What FSOs Should Know About AI
The launch of the ChatGPT chatbot system in November 2022 came with a mixed bag of reactions across industries, from excitement to distress and everything in between. Even though artificial intelligence (AI) technology has been around for decades, the recent events really brought to light the true capabilities of the technology, along with a wide range of concerns.
Many professionals worry that AI and machine learning (ML) technology will ultimately displace certain jobs, like customer service, content creation, data analysis, and, ironically — even software programming. There are also, of course, the matters of AI security challenges. Naturally, we are concerned with how an intelligent tool can be weaponized for harm or mismanage our data.
On the positive side, AI will bring enormous opportunities for businesses to improve what they offer and how they offer it, and defense contractors will be no exception. It’ll also impact how government agencies set compliance standards, administer security clearances, and modernize their technology systems.
Therefore, Facility Security Officers (FSOs) should equip themselves with all there is to know about AI technology. Luckily, we are here to cover how AI will affect industrial security day-to-day operations, advance our defense and security industry, and ways FSOs can prepare for these upcoming digital transformations.
AI Will Enable Contractors to Streamline Processes and Discover Valuable Insights
When evaluating how AI will impact the industrial security space, defense contracting, and clearance world, it’s essential first to understand the purpose and functions of the technology. Whether used in sales, customer service, IT operations, or security management, AI automates workflows and analyzes information. It’s like having extra personnel on staff to handle tasks for you but without the HR costs.
For instance, many businesses use AI chatbots on their website to automate communications by engaging visitors, answering questions, and generating sales leads. It’s also common for enterprise software, like customer relationship management (CRM) or IT asset management systems, to have built-in AI assistants to help users identify high-priority tasks or advise users on ways they can improve performance.
Alternatively, we see cybersecurity companies deploy ML technology in their network monitoring and threat detection tools. In this case, AI analyzes event and activity data from various network sources to identify anomalies, then initiates security incident management procedures.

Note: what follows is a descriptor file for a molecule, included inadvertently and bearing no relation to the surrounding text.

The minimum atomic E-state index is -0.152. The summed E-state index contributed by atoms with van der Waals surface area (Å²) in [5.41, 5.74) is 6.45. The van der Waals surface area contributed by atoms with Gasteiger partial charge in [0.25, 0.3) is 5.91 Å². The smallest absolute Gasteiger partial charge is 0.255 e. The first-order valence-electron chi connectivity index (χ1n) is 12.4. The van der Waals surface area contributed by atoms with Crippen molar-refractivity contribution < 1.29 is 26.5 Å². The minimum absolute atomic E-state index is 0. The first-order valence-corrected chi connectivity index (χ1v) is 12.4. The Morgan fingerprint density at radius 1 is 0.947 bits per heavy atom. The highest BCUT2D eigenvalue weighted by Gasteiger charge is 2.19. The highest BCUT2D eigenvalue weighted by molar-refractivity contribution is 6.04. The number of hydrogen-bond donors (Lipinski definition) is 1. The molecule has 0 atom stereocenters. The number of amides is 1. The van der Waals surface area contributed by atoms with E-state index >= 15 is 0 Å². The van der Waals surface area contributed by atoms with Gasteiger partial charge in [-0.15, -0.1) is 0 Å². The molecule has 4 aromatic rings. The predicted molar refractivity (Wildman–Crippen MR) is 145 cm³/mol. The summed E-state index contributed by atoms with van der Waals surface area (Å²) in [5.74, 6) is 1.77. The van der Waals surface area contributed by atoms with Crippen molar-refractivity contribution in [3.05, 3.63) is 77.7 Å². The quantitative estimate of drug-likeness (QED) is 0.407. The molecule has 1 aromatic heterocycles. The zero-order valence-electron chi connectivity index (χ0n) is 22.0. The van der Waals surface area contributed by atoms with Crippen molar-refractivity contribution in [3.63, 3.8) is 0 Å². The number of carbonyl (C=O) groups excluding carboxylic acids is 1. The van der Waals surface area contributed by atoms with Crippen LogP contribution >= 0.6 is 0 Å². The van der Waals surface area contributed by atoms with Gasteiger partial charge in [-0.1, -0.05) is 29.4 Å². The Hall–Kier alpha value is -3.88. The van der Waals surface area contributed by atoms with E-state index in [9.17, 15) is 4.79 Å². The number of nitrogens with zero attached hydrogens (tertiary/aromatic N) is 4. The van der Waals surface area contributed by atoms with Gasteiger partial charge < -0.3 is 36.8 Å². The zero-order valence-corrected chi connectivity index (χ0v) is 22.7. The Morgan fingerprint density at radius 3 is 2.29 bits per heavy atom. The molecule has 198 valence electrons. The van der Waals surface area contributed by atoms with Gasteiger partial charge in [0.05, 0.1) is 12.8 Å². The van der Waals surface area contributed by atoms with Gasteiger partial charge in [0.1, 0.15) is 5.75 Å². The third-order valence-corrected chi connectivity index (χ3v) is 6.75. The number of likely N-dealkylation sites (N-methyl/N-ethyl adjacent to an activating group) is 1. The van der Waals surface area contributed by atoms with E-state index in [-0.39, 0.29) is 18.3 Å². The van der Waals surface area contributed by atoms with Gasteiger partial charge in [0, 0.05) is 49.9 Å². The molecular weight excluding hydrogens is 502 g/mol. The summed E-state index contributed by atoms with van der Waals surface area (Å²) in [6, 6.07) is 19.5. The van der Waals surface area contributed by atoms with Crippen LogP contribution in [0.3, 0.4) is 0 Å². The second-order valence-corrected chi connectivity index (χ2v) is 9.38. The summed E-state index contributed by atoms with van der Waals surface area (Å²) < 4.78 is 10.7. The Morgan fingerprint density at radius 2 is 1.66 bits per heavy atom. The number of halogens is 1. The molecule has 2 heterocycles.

Potential AI Use Cases in Industrial Security
- Running employee background checks: Could AI analyze information online and within central data systems to confirm credentials or find risks?
- Monitoring premise security: Could AI conduct surveillance by tracking events and visitor activity to spot potential threats?
- Generating government bid proposals: Could AI automatically pull information requested by an RFP and convert it into a written proposal?
- Reporting foreign travel: Could AI track the travel of cleared personnel abroad and automatically report it to FSOs per SEAD 3 requirements?
AI Advancements in the Contracting Industry
Even with the potential use cases for applying AI in industrial security and government contracting, the federal government has already seen the value it can offer. It’s why the National Security Commission on Artificial Intelligence has recommended doubling AI research funding to $32 billion by 2026.
In one case, for instance, the National Background Investigation Service (NBIS) is looking into how ML can reduce the backlog of clearance applications with AI automation. Ideally, investigators would do this through deep listening on the web and an advanced algorithm that could filter the large data pool to identify risky clearance candidates. Products like Radiance Open Source Intelligence (OS-INT) and Internet Intelligence (NET-INT) are already available for these functions.
The Department of Defense (DoD) has also shown interest in deploying AI technology for operational and combat use cases — prompting plenty of opportunities for defense contractors. In fact, they’ve already deployed AI for things like predicting mechanical failures of military vehicles and providing imagery on a battlefield. They’re even looking into developing technology to make tactical recommendations during an engagement.